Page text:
Academic journal article Australian Health Review

Consultation with Non-English Speaking Communities: Rapid Bilingual Appraisal

Academic journal article Australian Health Review

Consultation with Non-English Speaking Communities: Rapid Bilingual Appraisal

Article excerpt


Government services, including health departments, are insisting that consumers or users of health services be consulted. Linguistic diversity in communities can pose challenges to planners and policymakers in this communication and consultation agenda. This article presents rapid bilingual appraisal as a useful technique for health services to meet the requirements set by equity and access guidelines and legislation. This method was used in an area health service as part of an independent feasibility study. Health services should recognise the need for such consultation and allocate appropriate resources and time to conduct such consultations, and for skilled bilingual facilitators and qualified interpreters to be employed and developed as part of the team.

Aust Health Rev 2004: 28(3): 311-316

A STUDY WAS CONDUCTED to investigate the feasibility of a cooperative model for an accident and emergency (A&E) service in an area health service in New South Wales (NSW) (Braithwaite & Associates 1999). The aim of the 1998-99 study was to report on the feasibility of the application of the cooperative concept to the medical and health sectors, as an alternative to closure or privatisation. Methods included literature review, analysis of census and local government data, inpatient and emergency department statistics, and key informant interviews with local health service providers and managersp, general practitioners, resident action groups, local trade unions and others in the area.

The team was keen to consult residents living near the hospital who had used the local emergency service within the 3 month study time frame. Census data and discussions with health staff indicated that a high proportion of residents were from non-English speaking backgrounds. The most frequently spoken language in the area after English was Macedonian. Given this high concentration of residents in the immediate catchments, the research team considered it important to explore the views of the neighbouring community through a Macedonian focus group.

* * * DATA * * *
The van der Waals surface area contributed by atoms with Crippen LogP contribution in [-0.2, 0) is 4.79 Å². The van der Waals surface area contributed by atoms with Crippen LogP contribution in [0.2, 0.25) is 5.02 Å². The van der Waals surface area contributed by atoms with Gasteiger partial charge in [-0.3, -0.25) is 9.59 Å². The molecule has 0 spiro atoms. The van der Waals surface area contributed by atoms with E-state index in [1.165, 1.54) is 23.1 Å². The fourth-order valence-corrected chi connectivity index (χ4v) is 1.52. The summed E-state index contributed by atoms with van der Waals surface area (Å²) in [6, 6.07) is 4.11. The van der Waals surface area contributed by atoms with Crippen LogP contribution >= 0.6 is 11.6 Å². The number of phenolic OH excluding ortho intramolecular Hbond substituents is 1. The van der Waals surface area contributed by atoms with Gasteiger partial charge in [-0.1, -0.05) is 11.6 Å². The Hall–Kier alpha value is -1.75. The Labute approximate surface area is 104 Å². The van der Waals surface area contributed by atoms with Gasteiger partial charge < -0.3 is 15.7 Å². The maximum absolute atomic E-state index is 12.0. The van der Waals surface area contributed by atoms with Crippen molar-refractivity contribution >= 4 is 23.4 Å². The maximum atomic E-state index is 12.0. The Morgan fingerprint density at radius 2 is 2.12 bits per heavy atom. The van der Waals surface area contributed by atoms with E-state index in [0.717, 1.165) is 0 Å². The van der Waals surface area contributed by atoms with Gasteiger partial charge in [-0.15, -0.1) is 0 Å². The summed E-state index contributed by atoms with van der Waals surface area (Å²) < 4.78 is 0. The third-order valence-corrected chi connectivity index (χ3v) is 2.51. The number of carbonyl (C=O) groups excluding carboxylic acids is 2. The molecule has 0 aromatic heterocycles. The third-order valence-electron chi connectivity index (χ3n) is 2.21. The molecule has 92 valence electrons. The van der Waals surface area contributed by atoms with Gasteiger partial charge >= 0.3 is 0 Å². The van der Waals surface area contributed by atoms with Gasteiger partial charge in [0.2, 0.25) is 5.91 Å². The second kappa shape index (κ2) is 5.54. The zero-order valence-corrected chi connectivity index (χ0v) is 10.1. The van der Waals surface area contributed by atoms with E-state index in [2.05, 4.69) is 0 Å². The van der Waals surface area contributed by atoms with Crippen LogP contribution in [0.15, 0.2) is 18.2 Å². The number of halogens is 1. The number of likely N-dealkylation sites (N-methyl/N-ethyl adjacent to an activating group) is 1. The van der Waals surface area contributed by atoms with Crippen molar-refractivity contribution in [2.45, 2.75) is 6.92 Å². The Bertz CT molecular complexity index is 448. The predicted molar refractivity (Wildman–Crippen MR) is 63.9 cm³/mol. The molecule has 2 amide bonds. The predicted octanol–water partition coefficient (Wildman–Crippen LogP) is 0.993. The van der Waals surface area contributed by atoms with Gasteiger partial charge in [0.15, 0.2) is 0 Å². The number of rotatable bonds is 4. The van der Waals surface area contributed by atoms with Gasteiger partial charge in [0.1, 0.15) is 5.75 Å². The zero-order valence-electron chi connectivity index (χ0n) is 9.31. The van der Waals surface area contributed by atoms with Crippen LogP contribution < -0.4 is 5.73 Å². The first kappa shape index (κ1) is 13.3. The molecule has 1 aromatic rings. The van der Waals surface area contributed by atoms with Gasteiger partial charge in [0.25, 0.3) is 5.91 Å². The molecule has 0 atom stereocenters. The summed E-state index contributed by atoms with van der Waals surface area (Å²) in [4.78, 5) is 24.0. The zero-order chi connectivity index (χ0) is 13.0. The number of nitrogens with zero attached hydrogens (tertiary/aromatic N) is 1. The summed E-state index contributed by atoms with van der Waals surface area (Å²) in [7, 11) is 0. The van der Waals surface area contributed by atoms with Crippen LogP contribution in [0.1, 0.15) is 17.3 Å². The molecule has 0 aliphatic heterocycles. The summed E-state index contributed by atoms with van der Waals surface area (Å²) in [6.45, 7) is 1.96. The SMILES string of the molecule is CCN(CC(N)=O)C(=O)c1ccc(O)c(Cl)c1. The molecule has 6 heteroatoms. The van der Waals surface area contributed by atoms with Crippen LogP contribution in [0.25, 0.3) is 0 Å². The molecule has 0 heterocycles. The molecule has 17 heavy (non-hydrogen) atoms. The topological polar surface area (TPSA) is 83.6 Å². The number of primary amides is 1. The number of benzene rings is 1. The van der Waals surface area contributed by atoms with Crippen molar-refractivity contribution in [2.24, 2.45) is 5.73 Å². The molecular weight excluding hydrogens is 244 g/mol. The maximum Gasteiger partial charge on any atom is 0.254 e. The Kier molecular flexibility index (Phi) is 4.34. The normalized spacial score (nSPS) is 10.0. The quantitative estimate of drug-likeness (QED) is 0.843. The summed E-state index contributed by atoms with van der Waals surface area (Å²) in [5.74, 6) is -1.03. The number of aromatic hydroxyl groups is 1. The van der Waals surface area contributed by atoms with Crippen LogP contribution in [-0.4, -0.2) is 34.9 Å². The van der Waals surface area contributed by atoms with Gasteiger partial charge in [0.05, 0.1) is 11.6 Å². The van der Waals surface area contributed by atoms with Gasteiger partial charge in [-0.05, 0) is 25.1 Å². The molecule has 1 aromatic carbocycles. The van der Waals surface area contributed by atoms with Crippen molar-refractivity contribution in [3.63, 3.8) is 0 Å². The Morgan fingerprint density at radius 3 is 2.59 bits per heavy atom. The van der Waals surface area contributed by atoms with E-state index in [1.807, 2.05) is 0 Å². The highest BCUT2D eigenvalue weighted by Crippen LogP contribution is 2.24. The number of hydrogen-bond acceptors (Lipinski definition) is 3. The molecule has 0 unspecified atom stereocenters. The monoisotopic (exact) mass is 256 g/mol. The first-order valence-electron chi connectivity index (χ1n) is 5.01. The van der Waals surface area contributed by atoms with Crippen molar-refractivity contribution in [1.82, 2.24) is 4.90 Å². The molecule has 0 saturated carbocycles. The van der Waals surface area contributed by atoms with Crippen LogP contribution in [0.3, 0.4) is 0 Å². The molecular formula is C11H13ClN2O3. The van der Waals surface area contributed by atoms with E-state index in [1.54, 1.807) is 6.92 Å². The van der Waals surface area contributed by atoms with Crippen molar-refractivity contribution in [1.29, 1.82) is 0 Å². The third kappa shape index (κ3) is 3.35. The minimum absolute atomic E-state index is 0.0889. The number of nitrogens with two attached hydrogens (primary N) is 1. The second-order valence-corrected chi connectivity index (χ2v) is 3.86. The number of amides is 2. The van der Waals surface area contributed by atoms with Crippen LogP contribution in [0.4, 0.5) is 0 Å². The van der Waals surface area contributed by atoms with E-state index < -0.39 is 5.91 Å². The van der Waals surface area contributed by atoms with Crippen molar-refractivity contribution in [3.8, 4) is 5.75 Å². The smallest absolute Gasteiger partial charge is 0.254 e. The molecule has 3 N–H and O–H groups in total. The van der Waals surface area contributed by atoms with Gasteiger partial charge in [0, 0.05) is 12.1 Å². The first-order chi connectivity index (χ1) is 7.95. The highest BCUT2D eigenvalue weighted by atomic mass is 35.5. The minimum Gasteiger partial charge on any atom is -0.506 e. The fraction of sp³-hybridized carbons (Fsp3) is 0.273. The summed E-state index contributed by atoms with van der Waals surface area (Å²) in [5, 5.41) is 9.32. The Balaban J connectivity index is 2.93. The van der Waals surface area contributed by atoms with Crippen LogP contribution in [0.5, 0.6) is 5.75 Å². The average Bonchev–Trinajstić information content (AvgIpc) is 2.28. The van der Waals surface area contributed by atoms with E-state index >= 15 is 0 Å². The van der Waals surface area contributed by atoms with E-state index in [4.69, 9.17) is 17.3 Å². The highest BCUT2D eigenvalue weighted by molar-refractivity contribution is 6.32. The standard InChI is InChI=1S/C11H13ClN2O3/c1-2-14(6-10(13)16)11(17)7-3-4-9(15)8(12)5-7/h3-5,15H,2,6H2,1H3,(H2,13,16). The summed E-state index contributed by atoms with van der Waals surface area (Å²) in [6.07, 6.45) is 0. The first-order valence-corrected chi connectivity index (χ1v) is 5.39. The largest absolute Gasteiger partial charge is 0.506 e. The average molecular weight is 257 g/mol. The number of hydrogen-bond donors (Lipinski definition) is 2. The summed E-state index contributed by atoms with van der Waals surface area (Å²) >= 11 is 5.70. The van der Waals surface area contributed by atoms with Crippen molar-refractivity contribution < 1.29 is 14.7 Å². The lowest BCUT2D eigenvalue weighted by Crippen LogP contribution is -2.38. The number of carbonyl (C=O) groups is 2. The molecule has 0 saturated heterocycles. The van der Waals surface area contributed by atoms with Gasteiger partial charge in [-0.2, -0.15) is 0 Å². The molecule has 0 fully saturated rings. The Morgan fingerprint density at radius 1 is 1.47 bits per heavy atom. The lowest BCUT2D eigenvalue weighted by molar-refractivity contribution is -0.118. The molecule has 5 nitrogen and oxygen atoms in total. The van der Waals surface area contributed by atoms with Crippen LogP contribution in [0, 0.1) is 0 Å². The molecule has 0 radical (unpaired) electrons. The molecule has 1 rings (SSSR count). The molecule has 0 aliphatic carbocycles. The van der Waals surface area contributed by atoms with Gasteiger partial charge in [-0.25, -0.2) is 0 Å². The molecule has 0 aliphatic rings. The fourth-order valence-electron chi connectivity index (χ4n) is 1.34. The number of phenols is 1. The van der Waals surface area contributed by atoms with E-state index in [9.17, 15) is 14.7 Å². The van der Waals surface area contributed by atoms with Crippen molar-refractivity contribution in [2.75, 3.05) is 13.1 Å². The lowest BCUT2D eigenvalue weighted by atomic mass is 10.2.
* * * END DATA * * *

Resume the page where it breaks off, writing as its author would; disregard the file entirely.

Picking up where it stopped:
The case for community consultation

Citizen or community involvement in health policy formation and planning has been on the agenda for nearly two decades (Wilenski 1988; Dwyer 1989; Yeatman 1990; Dugdale 1991). Yeatman over a decade ago saw this involvement as a two-way relationship with a more demanding public, leading to government services becoming "dependent on the active participation of citizens in order to have their demands reflected in the service" (Yeatman 1990, p. 51). Debates have since raged about the theory, policy, practice and potential benefits of participatory administration and management (Putland, Baum & MacDougall 1997).

For health service planners and managers, the case for consultation was first made in a useful document from the Office of Social Policy (1993) as contributing to "good government, good management and good business". Byrne & Davis (1998, p. 41) detailed the ways in which consultation processes assist organisations: through identifying stakeholders; defining the agenda; improving information flow; exchanging views; improving the quality of decision making; improving legitimacy and compliance through ownership; and avoiding challenges.

More specifically, benefits have been listed for health services (IAHS 1997) as:

* higher quality services and projects

* higher profile for health services in the community

* view of health as approachable professionals keen to be in touch with ordinary people

* better informed needs identification and planning

* broader support for health service activities

* fulfillment of health department criteria for consultation with stakeholders

* enhancement of quality assurance activities and approach

* greater accountability for public funds

* potential for development of better quality projects

* wider source of ideas about needs and issues

* greater credibility when lobbying government. …

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